“Fear of Music” by Talking Heads (1979)

The so-called New Wave didn’t appeal to me when it gained popularity in the late ’70s, mainly because I was under the impression that anything recorded after, say, 1969 wasn’t worth a listen.

If you’ve been following this list, you might think that’s still my opinion. But I have expanded my horizons …

One of the newer bands I did enjoy at the time was Talking Heads. When “Fear of Music” came out, I noticed it was produced by Brian Eno, whose work I’d gotten to know through his collaborations with David Bowie. So I decided to give the album a try.

During the ensuing decades, I’ve come to have great respect for the work of David Byrne, Chris Frantz, Jerry Harrison and the inimitable Martina Weymouth. The band’s first four albums are considered to be landmarks in the evolution of rock music.

But most critics consider “Fear of Music,” the third album, to be a cut slightly below the other three.

I guess there’s some merit to that opinion. “Talking Heads ’77” and “More Songs About Building and Food” exhibit the lean side of the band’s formative years, with their stark instrumentation providing a fitting complement to Byrne’s neurotic vocal stylings.

The lion’s share of critics consider “Remain in Light,” the fourth album, to be Talking Heads’ magnum opus, as it melds the band’s initial quirkiness with African-inspired rhythms for a successful exercise in Worldbeat.

“Fear of Music” bridges the two styles, not quite abandoning the earlier motifs while not quite mastering the newer ones.


Maybe because it’s as focused as the other three albums cited, “Fear of Music” makes for a fascinating listen, from the polyrhythmic opener “I Zimbra” to the suitably spooky closer, “Drugs.”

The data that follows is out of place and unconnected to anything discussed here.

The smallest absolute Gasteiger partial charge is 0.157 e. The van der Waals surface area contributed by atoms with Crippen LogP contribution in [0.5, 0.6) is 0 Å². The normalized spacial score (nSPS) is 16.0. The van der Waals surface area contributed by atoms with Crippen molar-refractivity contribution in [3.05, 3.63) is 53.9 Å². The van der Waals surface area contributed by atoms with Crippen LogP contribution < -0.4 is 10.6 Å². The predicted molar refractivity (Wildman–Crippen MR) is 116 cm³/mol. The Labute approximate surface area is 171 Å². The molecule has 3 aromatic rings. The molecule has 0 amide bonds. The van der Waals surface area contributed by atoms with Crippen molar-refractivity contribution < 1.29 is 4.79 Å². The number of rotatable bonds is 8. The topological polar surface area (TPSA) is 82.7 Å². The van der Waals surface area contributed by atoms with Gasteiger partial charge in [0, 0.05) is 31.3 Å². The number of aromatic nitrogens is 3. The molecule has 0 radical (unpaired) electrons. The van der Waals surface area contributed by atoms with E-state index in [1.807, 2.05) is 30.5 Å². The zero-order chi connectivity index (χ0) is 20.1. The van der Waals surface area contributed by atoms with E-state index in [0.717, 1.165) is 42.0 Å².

Most the album, in fact, projects an atmosphere of eeriness, extending the paranoid worldview that Byrne introduced with “Psycho Killer.”

“Air,” for example, addresses the state of the environment: “What is happening to my skin? Where is that protection that I needed?/Air can hurt you, too/Some people say not to worry about the air/Some people don’t know shit about the air.”

“Animals” doesn’t paint non-humans as man’s best friends: “They’re never there when you need them/They’re never there when you call them.”

And even a source of Byrne’s livelihood gets the creepy treatment on “Electric Guitar”: “This is a crime against the state/This is the verdict they reach/Never listen to electric guitar.”

The album’s dark overtones reach their apogee on the minor hit “Life During Wartime,” which seems to ring more true with each passing year: “Trouble in transit, got through the roadblock/We blended in with the crowd/We got computers, we’re tapping phone lines/I know that ain’t allowed.”

One seeming respite for the gloominess is “Heaven,” probably best known as the duet played by Byrne and Weymouth in Jonathan Demme’s “Stop Making Sense.” The relatively melodic tune turns out to tell the story of a bar where “nothing, nothing ever happens.”

In the world created by “Fear of Music,” the real Heaven just might be a place where nothing happens.

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